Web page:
By Rev Angela C
THERE are times when we are not sure if our life is amounting to much at all. We had once been close to the Lord but that seems almost a lifetime ago. We wonder if there is any point in trying to swim against the social tide. The enemy really does know where we are most vulnerable.
Throughout the pages of Holy Scripture there are reminders that the anointed life will bear fruit at some time for someone. Obedience to God’s call is celebrated as a costly but cost-effective response. The blessings of God are unmatchable.
When we doubt the value of our best efforts, let us remember that the one who calls also equips, who equips also directs, and who directs also evaluates the effectiveness of the action. God’s approval is more related to our faithfulness than to measurable results. Only God can see the whole picture or plan.
The prophet Isaiah speaks of his call to be a prophet in this manner: “The Lord called me before I was born, while I was in my mother’s womb he named me.” (Is. 49: 1). He describes the call of the Suffering Servant as: “It is too light a thing that you should be my servant to raise up the tribes of Jacob and to restore the survivors of Israel; I will give you as a light to the nations, that my salvation may reach to the ends of the earth” (Is. 49:6).
When this prophecy is fulfilled in the incarnation (taking on flesh) of Jesus Christ, we hear John the Baptiser, another great prophet, stating: “I saw the Spirit descending from heaven like a dove, and it remained on him” (John 1: 32).
This call is for apostles also: “Paul, called to be an apostle of Christ Jesus by the will of God…” (1 Cor. 1:1), but the best news of all is that it is for each one of us as well: “To the church that is in Corinth, to those who are sanctified in Christ Jesus, called to be saints, together with all those who in every place call on the name of our Lord Jesus Christ, both their Lord and ours (1 Cor. 1:3)…God is faithful; by him you were called into the fellowship of his son, Jesus Christ our Lord” (1 Cor. 1:9).
The next stage is the equipping that takes place in secret and is revealed when the time is right: “He made my mouth like a sharp sword, in the shadow of his hand he hid me, he made me a polished arrow, in his quiver he hid me away” (Is. 49: 2).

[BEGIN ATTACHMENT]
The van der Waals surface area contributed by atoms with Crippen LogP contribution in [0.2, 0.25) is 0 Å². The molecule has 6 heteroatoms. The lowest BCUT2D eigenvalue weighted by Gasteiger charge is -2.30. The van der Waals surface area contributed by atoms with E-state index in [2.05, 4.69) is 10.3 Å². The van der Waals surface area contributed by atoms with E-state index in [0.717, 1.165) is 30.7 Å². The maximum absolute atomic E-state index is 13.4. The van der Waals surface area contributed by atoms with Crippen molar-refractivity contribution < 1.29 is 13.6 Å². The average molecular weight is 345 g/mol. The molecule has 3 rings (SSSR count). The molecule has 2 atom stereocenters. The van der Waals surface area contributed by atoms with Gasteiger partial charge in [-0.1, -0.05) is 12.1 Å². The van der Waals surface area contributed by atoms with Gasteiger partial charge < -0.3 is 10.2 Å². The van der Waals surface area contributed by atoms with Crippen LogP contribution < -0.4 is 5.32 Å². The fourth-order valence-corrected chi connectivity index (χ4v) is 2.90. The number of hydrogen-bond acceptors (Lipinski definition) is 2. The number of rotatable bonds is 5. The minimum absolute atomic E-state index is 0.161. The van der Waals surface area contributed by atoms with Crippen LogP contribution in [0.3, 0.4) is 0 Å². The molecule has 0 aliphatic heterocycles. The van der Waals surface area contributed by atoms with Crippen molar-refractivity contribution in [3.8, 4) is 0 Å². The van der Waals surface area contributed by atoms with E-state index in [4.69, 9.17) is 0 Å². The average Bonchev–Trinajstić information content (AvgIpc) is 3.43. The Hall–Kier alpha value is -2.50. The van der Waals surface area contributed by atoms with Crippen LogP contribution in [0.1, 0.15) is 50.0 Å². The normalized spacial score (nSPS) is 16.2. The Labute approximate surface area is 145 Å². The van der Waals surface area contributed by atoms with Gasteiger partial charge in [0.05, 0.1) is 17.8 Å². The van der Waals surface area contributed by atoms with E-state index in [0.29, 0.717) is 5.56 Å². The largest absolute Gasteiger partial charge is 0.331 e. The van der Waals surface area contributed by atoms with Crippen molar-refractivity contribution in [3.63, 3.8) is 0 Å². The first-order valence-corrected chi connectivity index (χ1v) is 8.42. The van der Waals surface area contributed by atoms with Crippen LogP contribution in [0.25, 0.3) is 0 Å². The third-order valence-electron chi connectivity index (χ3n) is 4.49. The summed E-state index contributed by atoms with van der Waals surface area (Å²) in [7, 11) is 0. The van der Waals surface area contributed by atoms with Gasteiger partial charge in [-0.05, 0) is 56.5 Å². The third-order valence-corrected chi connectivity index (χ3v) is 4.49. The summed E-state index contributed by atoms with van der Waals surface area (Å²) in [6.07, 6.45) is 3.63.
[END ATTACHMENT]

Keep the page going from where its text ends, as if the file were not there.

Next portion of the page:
The prophet is able to reach a distant target with words which pierce the heart as if with a sword. We all receive grace and spiritual gifts suited to our particular tasks: “The grace of God has been given you in Christ Jesus, for in every way you have been enriched in him, in speech and knowledge of every kind…that you are not lacking in any spiritual gift as you wait for the revealing of our Lord Jesus Christ. He will also strengthen you to the end, so that you may be blameless on the day of our Lord Jesus Christ” (1 Cor. 1: 4-8).
In spite of all this, we will experience times of near despair as the prophet Isaiah relates: “I have laboured in vain, I have spent my strength for nothing and vanity; yet surely my cause is with the Lord, and my reward with my God” (Is. 40: 4). God’s word still stands, however, “you are my servant, in whom I will be glorified” (Is. 40: 3).
Even if we feel discouraged and despondent that we are not appearing to accomplish our goals for the work of the Lord, it is our faithful obedience to persevere that brings God the highest glory.
This is why we struggle, suffer, trust, believe, obey, rejoice, repent, witness, worship, work for the Lord, to give God glory. The prayer of the church is for us to be a people illumined by God’s Word and Sacraments who “shine with the radiance of Christ’s glory, that He may be known, worshipped, and obeyed to ends of the earth” (Anglican Prayer Book). Through it all, God is faithful.